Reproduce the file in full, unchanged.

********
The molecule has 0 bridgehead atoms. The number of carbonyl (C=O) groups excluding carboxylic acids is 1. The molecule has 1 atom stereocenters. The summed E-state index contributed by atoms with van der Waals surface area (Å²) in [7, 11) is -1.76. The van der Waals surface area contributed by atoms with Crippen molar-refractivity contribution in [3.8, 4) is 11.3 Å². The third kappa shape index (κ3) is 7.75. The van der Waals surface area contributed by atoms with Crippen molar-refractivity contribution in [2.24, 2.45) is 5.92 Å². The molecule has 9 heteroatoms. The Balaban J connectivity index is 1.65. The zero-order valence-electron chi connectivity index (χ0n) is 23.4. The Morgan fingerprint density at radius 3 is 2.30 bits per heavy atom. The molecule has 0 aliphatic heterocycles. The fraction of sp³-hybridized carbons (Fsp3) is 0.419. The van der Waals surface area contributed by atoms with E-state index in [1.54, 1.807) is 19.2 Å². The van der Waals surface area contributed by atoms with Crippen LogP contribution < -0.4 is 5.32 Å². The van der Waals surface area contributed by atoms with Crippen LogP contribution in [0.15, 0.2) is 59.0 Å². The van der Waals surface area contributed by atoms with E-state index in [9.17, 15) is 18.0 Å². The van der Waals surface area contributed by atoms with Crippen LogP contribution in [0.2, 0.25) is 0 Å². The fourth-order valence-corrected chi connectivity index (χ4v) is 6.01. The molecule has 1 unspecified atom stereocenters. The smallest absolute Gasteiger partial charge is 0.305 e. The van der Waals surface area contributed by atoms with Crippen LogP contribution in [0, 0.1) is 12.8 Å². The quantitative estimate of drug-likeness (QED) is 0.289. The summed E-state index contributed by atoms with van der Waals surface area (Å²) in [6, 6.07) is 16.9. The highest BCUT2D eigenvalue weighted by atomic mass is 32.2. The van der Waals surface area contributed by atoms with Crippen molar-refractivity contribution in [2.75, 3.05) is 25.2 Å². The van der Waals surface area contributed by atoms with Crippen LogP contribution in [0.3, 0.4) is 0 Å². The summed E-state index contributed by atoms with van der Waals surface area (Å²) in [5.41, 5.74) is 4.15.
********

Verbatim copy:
The molecule has 0 bridgehead atoms. The number of carbonyl (C=O) groups excluding carboxylic acids is 1. The molecule has 1 atom stereocenters. The summed E-state index contributed by atoms with van der Waals surface area (Å²) in [7, 11) is -1.76. The van der Waals surface area contributed by atoms with Crippen molar-refractivity contribution in [3.8, 4) is 11.3 Å². The third kappa shape index (κ3) is 7.75. The van der Waals surface area contributed by atoms with Crippen molar-refractivity contribution in [2.24, 2.45) is 5.92 Å². The molecule has 9 heteroatoms. The Balaban J connectivity index is 1.65. The zero-order valence-electron chi connectivity index (χ0n) is 23.4. The Morgan fingerprint density at radius 3 is 2.30 bits per heavy atom. The molecule has 0 aliphatic heterocycles. The fraction of sp³-hybridized carbons (Fsp3) is 0.419. The van der Waals surface area contributed by atoms with E-state index in [1.54, 1.807) is 19.2 Å². The van der Waals surface area contributed by atoms with Crippen LogP contribution < -0.4 is 5.32 Å². The van der Waals surface area contributed by atoms with Crippen LogP contribution in [0.15, 0.2) is 59.0 Å². The van der Waals surface area contributed by atoms with E-state index in [9.17, 15) is 18.0 Å². The van der Waals surface area contributed by atoms with Crippen LogP contribution in [0.2, 0.25) is 0 Å². The fourth-order valence-corrected chi connectivity index (χ4v) is 6.01. The molecule has 1 unspecified atom stereocenters. The smallest absolute Gasteiger partial charge is 0.305 e. The van der Waals surface area contributed by atoms with Crippen LogP contribution in [0, 0.1) is 12.8 Å². The quantitative estimate of drug-likeness (QED) is 0.289. The summed E-state index contributed by atoms with van der Waals surface area (Å²) in [6, 6.07) is 16.9. The highest BCUT2D eigenvalue weighted by atomic mass is 32.2. The van der Waals surface area contributed by atoms with Crippen molar-refractivity contribution in [2.75, 3.05) is 25.2 Å². The van der Waals surface area contributed by atoms with Crippen LogP contribution in [0.3, 0.4) is 0 Å². The summed E-state index contributed by atoms with van der Waals surface area (Å²) in [5.41, 5.74) is 4.15.